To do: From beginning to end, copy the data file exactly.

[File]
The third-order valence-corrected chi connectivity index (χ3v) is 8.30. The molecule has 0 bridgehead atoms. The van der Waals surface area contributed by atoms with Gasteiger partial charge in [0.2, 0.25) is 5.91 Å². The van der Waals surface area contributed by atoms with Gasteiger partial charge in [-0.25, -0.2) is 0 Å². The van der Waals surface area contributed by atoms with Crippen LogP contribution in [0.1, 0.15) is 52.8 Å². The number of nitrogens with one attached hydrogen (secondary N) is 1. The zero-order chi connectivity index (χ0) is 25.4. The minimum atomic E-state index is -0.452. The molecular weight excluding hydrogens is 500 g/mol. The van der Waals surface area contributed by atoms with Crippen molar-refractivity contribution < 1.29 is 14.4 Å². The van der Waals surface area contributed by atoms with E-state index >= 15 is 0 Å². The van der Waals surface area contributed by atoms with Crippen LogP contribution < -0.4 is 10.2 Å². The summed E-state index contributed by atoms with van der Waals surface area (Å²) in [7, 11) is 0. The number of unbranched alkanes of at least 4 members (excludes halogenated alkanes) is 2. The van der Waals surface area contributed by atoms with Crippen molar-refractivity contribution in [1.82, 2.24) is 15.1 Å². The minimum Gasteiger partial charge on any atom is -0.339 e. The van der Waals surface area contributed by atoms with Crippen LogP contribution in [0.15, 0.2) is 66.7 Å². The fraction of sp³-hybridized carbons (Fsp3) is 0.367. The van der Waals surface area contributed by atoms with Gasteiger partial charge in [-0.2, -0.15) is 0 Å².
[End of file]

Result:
The third-order valence-corrected chi connectivity index (χ3v) is 8.30. The molecule has 0 bridgehead atoms. The van der Waals surface area contributed by atoms with Gasteiger partial charge in [0.2, 0.25) is 5.91 Å². The van der Waals surface area contributed by atoms with Gasteiger partial charge in [-0.25, -0.2) is 0 Å². The van der Waals surface area contributed by atoms with Crippen LogP contribution in [0.1, 0.15) is 52.8 Å². The number of nitrogens with one attached hydrogen (secondary N) is 1. The zero-order chi connectivity index (χ0) is 25.4. The minimum atomic E-state index is -0.452. The molecular weight excluding hydrogens is 500 g/mol. The van der Waals surface area contributed by atoms with Crippen molar-refractivity contribution < 1.29 is 14.4 Å². The van der Waals surface area contributed by atoms with E-state index >= 15 is 0 Å². The van der Waals surface area contributed by atoms with Crippen LogP contribution < -0.4 is 10.2 Å². The summed E-state index contributed by atoms with van der Waals surface area (Å²) in [7, 11) is 0. The number of unbranched alkanes of at least 4 members (excludes halogenated alkanes) is 2. The van der Waals surface area contributed by atoms with Crippen molar-refractivity contribution in [1.82, 2.24) is 15.1 Å². The minimum Gasteiger partial charge on any atom is -0.339 e. The van der Waals surface area contributed by atoms with Crippen LogP contribution in [0.15, 0.2) is 66.7 Å². The fraction of sp³-hybridized carbons (Fsp3) is 0.367. The van der Waals surface area contributed by atoms with Gasteiger partial charge in [-0.2, -0.15) is 0 Å².